In a recent essay for Zocalo Public Square, Ali Noorani of the National Immigration Forum argues that one of the problems with border policies is the way stories of border crossers are being told. He believes a balance between security and compassion is needed.
The Biden administration is expected to end the pandemic-era protocol Title 42, which allows border officers to quickly turn migrants and asylum seekers back to Mexico on public health grounds, by late May. → More Fronteras Desk news
In the late 19th century, when most Navajo children were being forcibly taken from their homes and educated in government-run boarding schools rife with abuse, one place on the reservation did things differently: Ganado Mission. The complicated history is rigorously documented in Jim Kristofic’s book, "Medicine Women: The Story of the First Native American Nursing School."
Officials with the previous presidential administration claimed that the bodies of 43 missing students were incinerated at a dump. Now the investigators have disclosed for the first time that Mexican Marines were present at the site before those claims were made, though it remains unclear what exactly they were doing there.
Title 42 is up for another review Wednesday. The pandemic-era policy enacted in March of 2020 that allows border officers to swiftly turn away migrants on public health grounds. The Centers for Disease Control and Prevention has been reassessing the policy, and so far renewing it, every 60 days.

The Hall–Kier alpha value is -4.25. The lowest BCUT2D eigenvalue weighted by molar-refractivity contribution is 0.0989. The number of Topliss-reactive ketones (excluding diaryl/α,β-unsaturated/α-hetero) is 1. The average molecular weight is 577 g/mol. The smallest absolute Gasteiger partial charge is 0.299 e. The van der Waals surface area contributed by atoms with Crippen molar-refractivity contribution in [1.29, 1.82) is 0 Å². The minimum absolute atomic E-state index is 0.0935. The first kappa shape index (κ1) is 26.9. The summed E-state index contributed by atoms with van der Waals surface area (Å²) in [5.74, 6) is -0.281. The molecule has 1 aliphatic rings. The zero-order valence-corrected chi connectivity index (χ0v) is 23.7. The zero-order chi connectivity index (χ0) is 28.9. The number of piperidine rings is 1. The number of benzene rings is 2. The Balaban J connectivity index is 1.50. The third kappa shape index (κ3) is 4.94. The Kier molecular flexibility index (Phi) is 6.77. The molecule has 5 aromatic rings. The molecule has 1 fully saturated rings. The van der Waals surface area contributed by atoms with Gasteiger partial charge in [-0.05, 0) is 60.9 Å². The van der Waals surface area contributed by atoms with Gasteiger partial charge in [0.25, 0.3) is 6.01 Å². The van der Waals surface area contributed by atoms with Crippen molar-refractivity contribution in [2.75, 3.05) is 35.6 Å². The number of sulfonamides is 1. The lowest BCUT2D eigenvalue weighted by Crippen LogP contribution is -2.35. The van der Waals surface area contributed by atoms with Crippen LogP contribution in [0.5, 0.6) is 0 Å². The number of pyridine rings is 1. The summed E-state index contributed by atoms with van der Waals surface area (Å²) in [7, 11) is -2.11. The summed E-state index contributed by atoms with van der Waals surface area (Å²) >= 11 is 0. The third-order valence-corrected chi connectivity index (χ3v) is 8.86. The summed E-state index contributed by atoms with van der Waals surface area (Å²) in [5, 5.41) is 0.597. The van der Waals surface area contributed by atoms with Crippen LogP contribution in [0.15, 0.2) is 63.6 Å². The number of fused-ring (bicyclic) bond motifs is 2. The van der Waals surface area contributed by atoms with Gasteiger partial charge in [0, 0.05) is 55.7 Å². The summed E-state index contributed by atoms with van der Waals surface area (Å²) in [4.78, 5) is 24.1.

Research shows that some ethnic and racial groups might have different biomarkers for Alzheimer’s disease and related dementias. A new study of Latinos of Mexican descent offers a possible diagnostic tool for the country’s fastest growing demographic group.
The U.S. government said Thursday that the country must do more to protect access to voting for Native Americans. But the president of the nation’s largest tribe — the Navajo Nation — said the White House has a lot more to do.
U.S. immigration policies have left migrants and asylum seekers waiting in Mexico for months or years, often in precarious situations. In an effort to ease the strain for those waiting, the binational group Artisans Beyond Borders has turned to fiber arts to bring comfort and hope to migrants in Nogales, Sonora.
Two tribal leaders from Arizona testified to the Senate Committee on Indian Affairs on Wednesday, defending a pair of bills brought by Sen. Mark Kelly and co-sponsored by Sen. Kyrsten Sinema that center on tribal water rights.
This week, a federal judge in Ohio blocked some of the new immigration enforcement priorities outlined by the Biden administration’s Department of Homeland Security. The lawsuit was brought by Arizona Attorney General Mark Brnovich and his counterparts from Montana and Ohio.